Friday, March 14, 2008

Shared Learning Environments or "what is teaching?"

A number of people have been thinking about how to develop "personal learning environments" which are tools or platforms for gathering information and ideas together, but Stan Shanier suggests that in addition to needing tools to manage one's own learning, there also needs to be tools to learn together--- a idea that he calls: "shared learning environments".

Personal Learning Environments are a compelling concept and one that makes huge sense whatever angle you look at it from. However, I can’t help feeling there’s something missing or simply something wrong with the terminology? We cannot escape the fact that, in order to learn, we need other people. Both formal and informal learning requires human interaction – whether that be the words of someone written down, media others have created or the acknowledgement from others of our grasp of concepts.
For me this translates into classrooms, schools and other learning spaces. The problem is that when you mention these concepts it is easy to get locked in on existing versions. For example, most of the existing online learning management systems recreate the tools and processes of F2F classrooms with lectures, assignments, multiple choice exams and the like and with a rhythm of weekly activities, etc. It has been hard to break out of this mindset and begin to understand that we do not have to replicate all the structures of the F2F classroom online. Many of these structures exist because you had to manage people moving in a limited physical space.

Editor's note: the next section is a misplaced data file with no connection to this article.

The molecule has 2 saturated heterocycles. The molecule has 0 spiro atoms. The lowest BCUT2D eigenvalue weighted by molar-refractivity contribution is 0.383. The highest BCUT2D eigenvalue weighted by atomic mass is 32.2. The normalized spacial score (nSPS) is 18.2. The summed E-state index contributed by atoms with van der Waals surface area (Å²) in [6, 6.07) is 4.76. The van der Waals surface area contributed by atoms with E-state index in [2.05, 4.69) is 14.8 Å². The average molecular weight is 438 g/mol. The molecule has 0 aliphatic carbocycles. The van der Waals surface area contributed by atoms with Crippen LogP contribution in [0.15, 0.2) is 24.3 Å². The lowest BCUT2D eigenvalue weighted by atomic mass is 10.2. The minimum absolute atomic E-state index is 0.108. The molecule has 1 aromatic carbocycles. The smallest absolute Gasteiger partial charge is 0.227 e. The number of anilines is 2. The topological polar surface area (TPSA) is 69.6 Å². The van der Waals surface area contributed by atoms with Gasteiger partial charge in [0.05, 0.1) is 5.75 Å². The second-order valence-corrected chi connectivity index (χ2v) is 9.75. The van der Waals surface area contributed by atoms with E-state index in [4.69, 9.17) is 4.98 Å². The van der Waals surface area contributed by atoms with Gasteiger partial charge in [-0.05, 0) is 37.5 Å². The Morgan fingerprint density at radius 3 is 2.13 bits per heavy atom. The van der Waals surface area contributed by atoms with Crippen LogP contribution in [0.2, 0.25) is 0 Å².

So here is my beginning list of the things that I want a shared learning environment to have from the perspective of a teacher:

  • Multiple ways of creating content (text, audio, video)
  • A series of formats or structures (both small and large) to convey ideas.
  • Ways to create multiple paths through content.
  • Ways to communicate synchronously
  • Ways to communicate asynchronously
  • Tools to check understanding, comprehension.
  • Tools to create complex illustrations

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